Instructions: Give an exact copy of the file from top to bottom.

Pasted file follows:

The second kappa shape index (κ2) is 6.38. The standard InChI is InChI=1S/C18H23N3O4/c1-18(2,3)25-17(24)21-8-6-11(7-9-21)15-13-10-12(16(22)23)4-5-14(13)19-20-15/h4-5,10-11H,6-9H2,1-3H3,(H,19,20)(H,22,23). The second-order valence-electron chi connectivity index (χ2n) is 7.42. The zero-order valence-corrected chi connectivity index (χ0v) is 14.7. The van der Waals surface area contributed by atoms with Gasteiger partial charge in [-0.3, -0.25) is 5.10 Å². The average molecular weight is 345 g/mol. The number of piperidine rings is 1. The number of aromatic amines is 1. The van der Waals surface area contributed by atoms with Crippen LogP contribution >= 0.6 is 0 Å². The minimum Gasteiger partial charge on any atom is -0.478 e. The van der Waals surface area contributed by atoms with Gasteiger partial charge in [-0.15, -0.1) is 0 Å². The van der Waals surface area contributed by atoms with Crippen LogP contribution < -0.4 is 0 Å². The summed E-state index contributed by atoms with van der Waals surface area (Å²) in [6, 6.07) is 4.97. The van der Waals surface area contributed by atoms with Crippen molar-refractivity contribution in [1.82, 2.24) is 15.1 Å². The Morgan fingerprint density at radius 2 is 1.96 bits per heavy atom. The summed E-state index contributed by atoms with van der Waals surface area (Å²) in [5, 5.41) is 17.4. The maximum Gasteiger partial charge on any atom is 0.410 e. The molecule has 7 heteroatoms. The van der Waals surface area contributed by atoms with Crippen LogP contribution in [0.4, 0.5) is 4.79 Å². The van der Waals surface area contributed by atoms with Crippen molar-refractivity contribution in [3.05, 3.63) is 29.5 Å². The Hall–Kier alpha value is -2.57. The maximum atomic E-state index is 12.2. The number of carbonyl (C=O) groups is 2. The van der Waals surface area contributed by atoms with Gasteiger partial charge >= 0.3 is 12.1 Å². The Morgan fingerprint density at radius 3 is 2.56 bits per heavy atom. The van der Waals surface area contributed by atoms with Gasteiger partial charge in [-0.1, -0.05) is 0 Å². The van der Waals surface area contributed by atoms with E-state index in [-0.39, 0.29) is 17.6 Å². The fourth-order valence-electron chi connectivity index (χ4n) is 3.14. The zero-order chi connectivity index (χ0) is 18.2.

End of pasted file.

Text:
The second kappa shape index (κ2) is 6.38. The standard InChI is InChI=1S/C18H23N3O4/c1-18(2,3)25-17(24)21-8-6-11(7-9-21)15-13-10-12(16(22)23)4-5-14(13)19-20-15/h4-5,10-11H,6-9H2,1-3H3,(H,19,20)(H,22,23). The second-order valence-electron chi connectivity index (χ2n) is 7.42. The zero-order valence-corrected chi connectivity index (χ0v) is 14.7. The van der Waals surface area contributed by atoms with Gasteiger partial charge in [-0.3, -0.25) is 5.10 Å². The average molecular weight is 345 g/mol. The number of piperidine rings is 1. The number of aromatic amines is 1. The van der Waals surface area contributed by atoms with Crippen LogP contribution >= 0.6 is 0 Å². The minimum Gasteiger partial charge on any atom is -0.478 e. The van der Waals surface area contributed by atoms with Gasteiger partial charge in [-0.15, -0.1) is 0 Å². The van der Waals surface area contributed by atoms with Crippen LogP contribution < -0.4 is 0 Å². The summed E-state index contributed by atoms with van der Waals surface area (Å²) in [6, 6.07) is 4.97. The van der Waals surface area contributed by atoms with Crippen molar-refractivity contribution in [1.82, 2.24) is 15.1 Å². The Morgan fingerprint density at radius 2 is 1.96 bits per heavy atom. The summed E-state index contributed by atoms with van der Waals surface area (Å²) in [5, 5.41) is 17.4. The maximum Gasteiger partial charge on any atom is 0.410 e. The molecule has 7 heteroatoms. The van der Waals surface area contributed by atoms with Crippen LogP contribution in [0.4, 0.5) is 4.79 Å². The van der Waals surface area contributed by atoms with Crippen molar-refractivity contribution in [3.05, 3.63) is 29.5 Å². The Hall–Kier alpha value is -2.57. The maximum atomic E-state index is 12.2. The number of carbonyl (C=O) groups is 2. The van der Waals surface area contributed by atoms with Gasteiger partial charge >= 0.3 is 12.1 Å². The Morgan fingerprint density at radius 3 is 2.56 bits per heavy atom. The van der Waals surface area contributed by atoms with Gasteiger partial charge in [-0.1, -0.05) is 0 Å². The van der Waals surface area contributed by atoms with E-state index in [-0.39, 0.29) is 17.6 Å². The fourth-order valence-electron chi connectivity index (χ4n) is 3.14. The zero-order chi connectivity index (χ0) is 18.2.